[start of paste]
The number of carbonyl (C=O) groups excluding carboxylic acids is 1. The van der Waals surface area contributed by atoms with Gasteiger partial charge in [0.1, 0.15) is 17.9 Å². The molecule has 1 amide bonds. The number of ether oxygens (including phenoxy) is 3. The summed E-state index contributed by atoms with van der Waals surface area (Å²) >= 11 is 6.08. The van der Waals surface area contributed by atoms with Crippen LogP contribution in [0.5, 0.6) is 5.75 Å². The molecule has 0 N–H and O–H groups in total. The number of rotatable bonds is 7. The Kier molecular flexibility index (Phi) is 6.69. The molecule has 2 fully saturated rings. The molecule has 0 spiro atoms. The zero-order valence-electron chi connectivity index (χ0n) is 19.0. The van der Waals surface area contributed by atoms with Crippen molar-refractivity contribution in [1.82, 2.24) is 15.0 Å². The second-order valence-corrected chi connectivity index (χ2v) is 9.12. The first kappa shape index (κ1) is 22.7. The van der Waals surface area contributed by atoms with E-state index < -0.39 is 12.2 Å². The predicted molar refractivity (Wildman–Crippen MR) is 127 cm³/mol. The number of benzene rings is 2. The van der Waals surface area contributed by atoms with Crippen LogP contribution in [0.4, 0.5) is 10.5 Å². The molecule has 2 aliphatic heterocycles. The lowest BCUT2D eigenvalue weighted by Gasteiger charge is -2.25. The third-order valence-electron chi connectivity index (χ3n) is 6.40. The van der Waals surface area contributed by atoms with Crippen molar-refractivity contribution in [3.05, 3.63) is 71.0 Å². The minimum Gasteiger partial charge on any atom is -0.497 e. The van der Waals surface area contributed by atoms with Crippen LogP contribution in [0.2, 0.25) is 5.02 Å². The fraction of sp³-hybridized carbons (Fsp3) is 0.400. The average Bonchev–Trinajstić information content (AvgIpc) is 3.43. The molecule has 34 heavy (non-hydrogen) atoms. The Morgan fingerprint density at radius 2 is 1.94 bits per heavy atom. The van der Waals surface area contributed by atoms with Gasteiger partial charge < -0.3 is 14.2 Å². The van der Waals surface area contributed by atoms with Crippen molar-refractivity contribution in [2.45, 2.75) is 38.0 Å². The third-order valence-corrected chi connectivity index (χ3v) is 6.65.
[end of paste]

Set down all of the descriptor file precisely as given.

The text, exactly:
The number of carbonyl (C=O) groups excluding carboxylic acids is 1. The van der Waals surface area contributed by atoms with Gasteiger partial charge in [0.1, 0.15) is 17.9 Å². The molecule has 1 amide bonds. The number of ether oxygens (including phenoxy) is 3. The summed E-state index contributed by atoms with van der Waals surface area (Å²) >= 11 is 6.08. The van der Waals surface area contributed by atoms with Crippen LogP contribution in [0.5, 0.6) is 5.75 Å². The molecule has 0 N–H and O–H groups in total. The number of rotatable bonds is 7. The Kier molecular flexibility index (Phi) is 6.69. The molecule has 2 fully saturated rings. The molecule has 0 spiro atoms. The zero-order valence-electron chi connectivity index (χ0n) is 19.0. The van der Waals surface area contributed by atoms with Crippen molar-refractivity contribution in [1.82, 2.24) is 15.0 Å². The second-order valence-corrected chi connectivity index (χ2v) is 9.12. The first kappa shape index (κ1) is 22.7. The van der Waals surface area contributed by atoms with E-state index < -0.39 is 12.2 Å². The predicted molar refractivity (Wildman–Crippen MR) is 127 cm³/mol. The number of benzene rings is 2. The van der Waals surface area contributed by atoms with Crippen LogP contribution in [0.4, 0.5) is 10.5 Å². The molecule has 2 aliphatic heterocycles. The lowest BCUT2D eigenvalue weighted by Gasteiger charge is -2.25. The third-order valence-electron chi connectivity index (χ3n) is 6.40. The van der Waals surface area contributed by atoms with Crippen molar-refractivity contribution in [3.05, 3.63) is 71.0 Å². The minimum Gasteiger partial charge on any atom is -0.497 e. The van der Waals surface area contributed by atoms with Crippen LogP contribution in [0.2, 0.25) is 5.02 Å². The fraction of sp³-hybridized carbons (Fsp3) is 0.400. The average Bonchev–Trinajstić information content (AvgIpc) is 3.43. The molecule has 34 heavy (non-hydrogen) atoms. The Morgan fingerprint density at radius 2 is 1.94 bits per heavy atom. The van der Waals surface area contributed by atoms with Gasteiger partial charge < -0.3 is 14.2 Å². The van der Waals surface area contributed by atoms with Crippen molar-refractivity contribution in [2.45, 2.75) is 38.0 Å². The third-order valence-corrected chi connectivity index (χ3v) is 6.65.